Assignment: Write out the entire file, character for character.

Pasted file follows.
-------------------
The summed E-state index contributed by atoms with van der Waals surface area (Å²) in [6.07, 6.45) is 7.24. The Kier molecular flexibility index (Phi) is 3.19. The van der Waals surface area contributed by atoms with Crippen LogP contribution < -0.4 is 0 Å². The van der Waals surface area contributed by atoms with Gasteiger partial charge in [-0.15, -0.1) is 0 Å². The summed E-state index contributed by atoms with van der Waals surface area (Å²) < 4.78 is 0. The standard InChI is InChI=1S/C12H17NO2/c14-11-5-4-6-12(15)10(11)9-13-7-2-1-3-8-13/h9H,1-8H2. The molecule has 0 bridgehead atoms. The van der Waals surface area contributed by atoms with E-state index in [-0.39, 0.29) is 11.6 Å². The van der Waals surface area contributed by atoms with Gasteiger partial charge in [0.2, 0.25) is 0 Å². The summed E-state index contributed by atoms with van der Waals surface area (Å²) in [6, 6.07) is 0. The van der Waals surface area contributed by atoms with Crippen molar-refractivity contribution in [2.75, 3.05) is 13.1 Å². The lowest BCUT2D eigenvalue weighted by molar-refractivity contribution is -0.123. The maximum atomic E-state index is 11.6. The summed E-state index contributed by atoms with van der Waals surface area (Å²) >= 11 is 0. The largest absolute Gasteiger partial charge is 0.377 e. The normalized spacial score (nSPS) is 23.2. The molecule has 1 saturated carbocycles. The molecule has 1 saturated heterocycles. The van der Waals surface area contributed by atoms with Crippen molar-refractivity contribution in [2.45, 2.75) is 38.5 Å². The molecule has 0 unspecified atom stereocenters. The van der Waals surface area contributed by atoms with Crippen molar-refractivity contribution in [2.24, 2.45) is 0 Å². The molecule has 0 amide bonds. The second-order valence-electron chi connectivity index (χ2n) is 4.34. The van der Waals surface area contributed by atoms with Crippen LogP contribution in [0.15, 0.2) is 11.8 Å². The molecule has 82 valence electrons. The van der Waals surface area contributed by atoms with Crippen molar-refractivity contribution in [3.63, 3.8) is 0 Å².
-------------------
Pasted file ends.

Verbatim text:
The summed E-state index contributed by atoms with van der Waals surface area (Å²) in [6.07, 6.45) is 7.24. The Kier molecular flexibility index (Phi) is 3.19. The van der Waals surface area contributed by atoms with Crippen LogP contribution < -0.4 is 0 Å². The van der Waals surface area contributed by atoms with Gasteiger partial charge in [-0.15, -0.1) is 0 Å². The summed E-state index contributed by atoms with van der Waals surface area (Å²) < 4.78 is 0. The standard InChI is InChI=1S/C12H17NO2/c14-11-5-4-6-12(15)10(11)9-13-7-2-1-3-8-13/h9H,1-8H2. The molecule has 0 bridgehead atoms. The van der Waals surface area contributed by atoms with E-state index in [-0.39, 0.29) is 11.6 Å². The van der Waals surface area contributed by atoms with Gasteiger partial charge in [0.2, 0.25) is 0 Å². The summed E-state index contributed by atoms with van der Waals surface area (Å²) in [6, 6.07) is 0. The van der Waals surface area contributed by atoms with Crippen molar-refractivity contribution in [2.75, 3.05) is 13.1 Å². The lowest BCUT2D eigenvalue weighted by molar-refractivity contribution is -0.123. The maximum atomic E-state index is 11.6. The summed E-state index contributed by atoms with van der Waals surface area (Å²) >= 11 is 0. The largest absolute Gasteiger partial charge is 0.377 e. The normalized spacial score (nSPS) is 23.2. The molecule has 1 saturated carbocycles. The molecule has 1 saturated heterocycles. The van der Waals surface area contributed by atoms with Crippen molar-refractivity contribution in [2.45, 2.75) is 38.5 Å². The molecule has 0 unspecified atom stereocenters. The van der Waals surface area contributed by atoms with Crippen molar-refractivity contribution in [2.24, 2.45) is 0 Å². The molecule has 0 amide bonds. The second-order valence-electron chi connectivity index (χ2n) is 4.34. The van der Waals surface area contributed by atoms with Crippen LogP contribution in [0.15, 0.2) is 11.8 Å². The molecule has 82 valence electrons. The van der Waals surface area contributed by atoms with Crippen molar-refractivity contribution in [3.63, 3.8) is 0 Å².